That was longer than I thought, morality could take all day. Next paragraph in next post.

  12. Robert Vigh August 27, 2009 / 1:18 pm
    #2: It is a race to the bottom. If the supply of teachers is so large, lowering the wage signals to the populace that more teachers are not needed. If the wages drop, it is easier to provide services to poor communities. Hence, removing the licensing would increase teacher supply, lower the wage and community values via market forces would emerge. It would also allow the poor community to pay less for services while the wealthier communities would pay more, because they would not be pleased unless their teachers were accredited, licensed and tattoed. Hence increasing costs to the wealthy and reducing costs to the poor, and maintaining a stable level for middle class.

    #3 Currently in the state of new york they spend 20 million a year employing teachers that sit in empty rooms, because they should be fired, but it is easier to pay their salary and get them away from students than to fire them. The Union is a beast. Private schools do not undermine the profession in any way shape or form. A private school goes into a poor neighborhood and determines it needs teachers to work at 18k a year (185 days), to be profitable in this neighborhood. This salary results in a price the families can pay and the school can profit. But, the union steps in and says you cant hire anyone less than 25K. The school never bothers to open, because it can never make a profit at that wage. Everyone has the right to unionize and every private company should have the right to fire anyone that unionizes. If ALL the labor unionizes then the company will not have a choice. However if there is labor willing to work outside of the union and its demands, then the union is simply being a bully.

    #4 A teaching license says no such thing. A teaching license says you have completed X # of courses in this field and you get a government stamp saying so. It is a resume builder and is an accreditation to you. It is a marketable attribute of your education and should not be compulsory for me to hire you as a teacher. I fully know and understand the dedication that is required, besides my Mother and uncle who are teachers, my best friend + 6 more good friends. Again, the ideas speak for themselves, but you seem intent that I dont understand what is required and I assure you that I do. Nor do I believe the work to be like summer camp, ……..except for when it is summer and i think about quitting my job to become a teacher cause 50-60hour weeks day in and day out can get exhausting while I watch those jerkoff teacher friends of mine go boating. . . . lol.

  13. Robert Vigh August 27, 2009 / 1:35 pm
    Bruce,

    Not sure my idea is in full swing anywhere. I am not sure how we make the jump to gun fighting, but you are correct that I cannot give you an example. Again, my educational diatribe was a core reason as to why local governments are not going to want to merge. Which among you has kids in school? Which among those are willing to state that you would like to take resources away from your kids and give them to other kids whom you have no control over? Volunteers?

    David Lauri,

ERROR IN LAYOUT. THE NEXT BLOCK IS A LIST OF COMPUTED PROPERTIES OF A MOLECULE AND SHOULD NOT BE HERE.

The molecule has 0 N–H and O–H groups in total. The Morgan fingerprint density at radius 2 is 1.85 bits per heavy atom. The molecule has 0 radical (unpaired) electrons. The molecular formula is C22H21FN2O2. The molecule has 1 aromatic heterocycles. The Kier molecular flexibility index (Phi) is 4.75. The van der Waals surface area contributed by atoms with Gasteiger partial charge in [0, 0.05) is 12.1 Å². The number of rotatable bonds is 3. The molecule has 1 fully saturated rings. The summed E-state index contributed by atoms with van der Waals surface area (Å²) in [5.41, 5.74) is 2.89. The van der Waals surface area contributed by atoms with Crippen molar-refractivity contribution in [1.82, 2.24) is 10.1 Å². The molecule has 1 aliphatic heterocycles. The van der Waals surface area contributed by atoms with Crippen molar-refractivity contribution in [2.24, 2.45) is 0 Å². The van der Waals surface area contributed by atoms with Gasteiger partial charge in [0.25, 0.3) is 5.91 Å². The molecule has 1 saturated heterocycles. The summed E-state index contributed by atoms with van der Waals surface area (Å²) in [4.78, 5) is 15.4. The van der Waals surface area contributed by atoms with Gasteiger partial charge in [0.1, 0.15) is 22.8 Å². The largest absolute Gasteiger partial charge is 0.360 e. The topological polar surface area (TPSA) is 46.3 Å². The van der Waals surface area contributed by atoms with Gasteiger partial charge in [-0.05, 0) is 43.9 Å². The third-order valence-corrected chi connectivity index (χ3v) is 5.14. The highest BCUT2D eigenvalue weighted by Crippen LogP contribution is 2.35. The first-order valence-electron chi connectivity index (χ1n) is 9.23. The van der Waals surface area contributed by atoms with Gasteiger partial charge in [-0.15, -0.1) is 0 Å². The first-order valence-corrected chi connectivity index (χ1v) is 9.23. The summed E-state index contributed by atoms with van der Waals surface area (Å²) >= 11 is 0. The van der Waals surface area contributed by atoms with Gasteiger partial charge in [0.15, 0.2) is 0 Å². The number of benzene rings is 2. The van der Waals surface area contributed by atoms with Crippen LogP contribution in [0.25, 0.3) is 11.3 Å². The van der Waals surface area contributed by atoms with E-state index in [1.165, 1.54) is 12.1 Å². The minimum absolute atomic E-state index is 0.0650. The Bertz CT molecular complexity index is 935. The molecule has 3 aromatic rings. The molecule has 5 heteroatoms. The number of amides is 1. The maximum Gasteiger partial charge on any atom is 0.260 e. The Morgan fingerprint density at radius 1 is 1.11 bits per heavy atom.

I think I would have to twist my campaign slogan into something that would draw attention to individual liberty and fiscal responsibility. Maybe something like, “free to kill yourself if you pay for the bullet” would work.

  14. Joe August 27, 2009 / 4:38 pm
    Robert- Good counter. This kind of discourse is healthy, get’s my brain firing on all cylinders.
    “Removing teaching licenses would increase supply of teachers to the market. Poor neighborhoods could attract much less educated teachers at a lower pay. This has an opportunity to create jobs, a sense of community and enforces parental responsibility. I honestly think that poor neighborhoods could benefit from getting rid of compulsory education to the age of 16.” We’re talking about the quality of education here. It is much harder to teach effectively in a poor district (i.e. urban, dayton) than a suburban district. I do not think adding “much less educated teachers at a lower pay” will be effective at all. How would that enforce parental responsibility more than what we have now? Because the teachers are as poor as the parents? What kind of education would a student get up to age 16? We have to prepare young people for a technical, globally competitive market. I had an interesting class in college about education and society. After WWII, schools (and many other facets of society) became an assembly line/ factory operation. We are still stuck in this mindset and require reform. I do not think slashing the amount of education the Gov. provides at age 16 will help produce competitive workers. That reinforces class separations, stereotypes, and cuts the bootstraps we’re all suppose to be pulling ourselves up with. I like David’s Sinclair idea. Access to great technical training as well as access to traditional education. Make an Associates Degree compulsory, but not entirely funded by the State by sharing the cost after age 18? But would there be jobs after graduation.
     
    A private school goes into a poor neighborhood and determines it needs teachers to work at 18k a year (185 days), to be profitable in this neighborhood. This salary results in a price the families can pay and the school can profit. But, the union steps in and says you cant hire anyone less than 25K.” Making 18K a year to teach in some of the toughest schools would not attract quality educators. City of Dayton is one of the best paying district in Mont. County because they have trouble attracting teachers. And many teachers leave to a cushy subuerban job that might pay less because it’s simply an easier job. Why put up with the headache when the compensation is similar for a much easier classroom.